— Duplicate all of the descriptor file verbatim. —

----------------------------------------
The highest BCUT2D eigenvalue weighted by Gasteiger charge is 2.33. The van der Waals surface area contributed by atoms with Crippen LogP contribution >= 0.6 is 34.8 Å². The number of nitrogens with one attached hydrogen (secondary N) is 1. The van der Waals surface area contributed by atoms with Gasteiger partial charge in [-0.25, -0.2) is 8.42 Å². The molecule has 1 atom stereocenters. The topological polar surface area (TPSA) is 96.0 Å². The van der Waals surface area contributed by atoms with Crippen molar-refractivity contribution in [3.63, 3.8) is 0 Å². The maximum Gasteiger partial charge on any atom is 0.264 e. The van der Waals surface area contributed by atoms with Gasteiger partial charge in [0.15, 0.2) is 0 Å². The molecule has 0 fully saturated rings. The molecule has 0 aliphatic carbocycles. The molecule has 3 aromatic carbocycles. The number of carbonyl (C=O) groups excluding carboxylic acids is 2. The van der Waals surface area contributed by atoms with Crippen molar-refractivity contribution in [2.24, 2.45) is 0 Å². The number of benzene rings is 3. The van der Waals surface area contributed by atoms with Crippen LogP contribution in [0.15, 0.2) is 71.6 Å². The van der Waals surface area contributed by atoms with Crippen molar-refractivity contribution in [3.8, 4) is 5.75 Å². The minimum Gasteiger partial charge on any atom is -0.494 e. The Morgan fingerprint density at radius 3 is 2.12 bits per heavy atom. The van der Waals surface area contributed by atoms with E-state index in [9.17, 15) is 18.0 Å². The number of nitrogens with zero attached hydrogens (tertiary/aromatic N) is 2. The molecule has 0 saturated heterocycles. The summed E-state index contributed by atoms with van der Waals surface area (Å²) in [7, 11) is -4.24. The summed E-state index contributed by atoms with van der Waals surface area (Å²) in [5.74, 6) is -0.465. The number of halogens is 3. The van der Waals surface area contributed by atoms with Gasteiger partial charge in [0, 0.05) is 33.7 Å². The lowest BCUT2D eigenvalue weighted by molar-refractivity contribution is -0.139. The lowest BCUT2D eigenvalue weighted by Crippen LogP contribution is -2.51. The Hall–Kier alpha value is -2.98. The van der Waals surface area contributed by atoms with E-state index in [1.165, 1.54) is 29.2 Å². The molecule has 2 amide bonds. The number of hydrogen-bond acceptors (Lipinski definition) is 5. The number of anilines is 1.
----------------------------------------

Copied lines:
The highest BCUT2D eigenvalue weighted by Gasteiger charge is 2.33. The van der Waals surface area contributed by atoms with Crippen LogP contribution >= 0.6 is 34.8 Å². The number of nitrogens with one attached hydrogen (secondary N) is 1. The van der Waals surface area contributed by atoms with Gasteiger partial charge in [-0.25, -0.2) is 8.42 Å². The molecule has 1 atom stereocenters. The topological polar surface area (TPSA) is 96.0 Å². The van der Waals surface area contributed by atoms with Crippen molar-refractivity contribution in [3.63, 3.8) is 0 Å². The maximum Gasteiger partial charge on any atom is 0.264 e. The van der Waals surface area contributed by atoms with Gasteiger partial charge in [0.15, 0.2) is 0 Å². The molecule has 0 fully saturated rings. The molecule has 0 aliphatic carbocycles. The molecule has 3 aromatic carbocycles. The number of carbonyl (C=O) groups excluding carboxylic acids is 2. The van der Waals surface area contributed by atoms with Crippen molar-refractivity contribution in [2.24, 2.45) is 0 Å². The number of benzene rings is 3. The van der Waals surface area contributed by atoms with Crippen LogP contribution in [0.15, 0.2) is 71.6 Å². The van der Waals surface area contributed by atoms with Crippen molar-refractivity contribution in [3.8, 4) is 5.75 Å². The minimum Gasteiger partial charge on any atom is -0.494 e. The Morgan fingerprint density at radius 3 is 2.12 bits per heavy atom. The van der Waals surface area contributed by atoms with E-state index in [9.17, 15) is 18.0 Å². The number of nitrogens with zero attached hydrogens (tertiary/aromatic N) is 2. The molecule has 0 saturated heterocycles. The summed E-state index contributed by atoms with van der Waals surface area (Å²) in [7, 11) is -4.24. The summed E-state index contributed by atoms with van der Waals surface area (Å²) in [5.74, 6) is -0.465. The number of halogens is 3. The van der Waals surface area contributed by atoms with Gasteiger partial charge in [0, 0.05) is 33.7 Å². The lowest BCUT2D eigenvalue weighted by molar-refractivity contribution is -0.139. The lowest BCUT2D eigenvalue weighted by Crippen LogP contribution is -2.51. The Hall–Kier alpha value is -2.98. The van der Waals surface area contributed by atoms with E-state index in [1.165, 1.54) is 29.2 Å². The molecule has 2 amide bonds. The number of hydrogen-bond acceptors (Lipinski definition) is 5. The number of anilines is 1.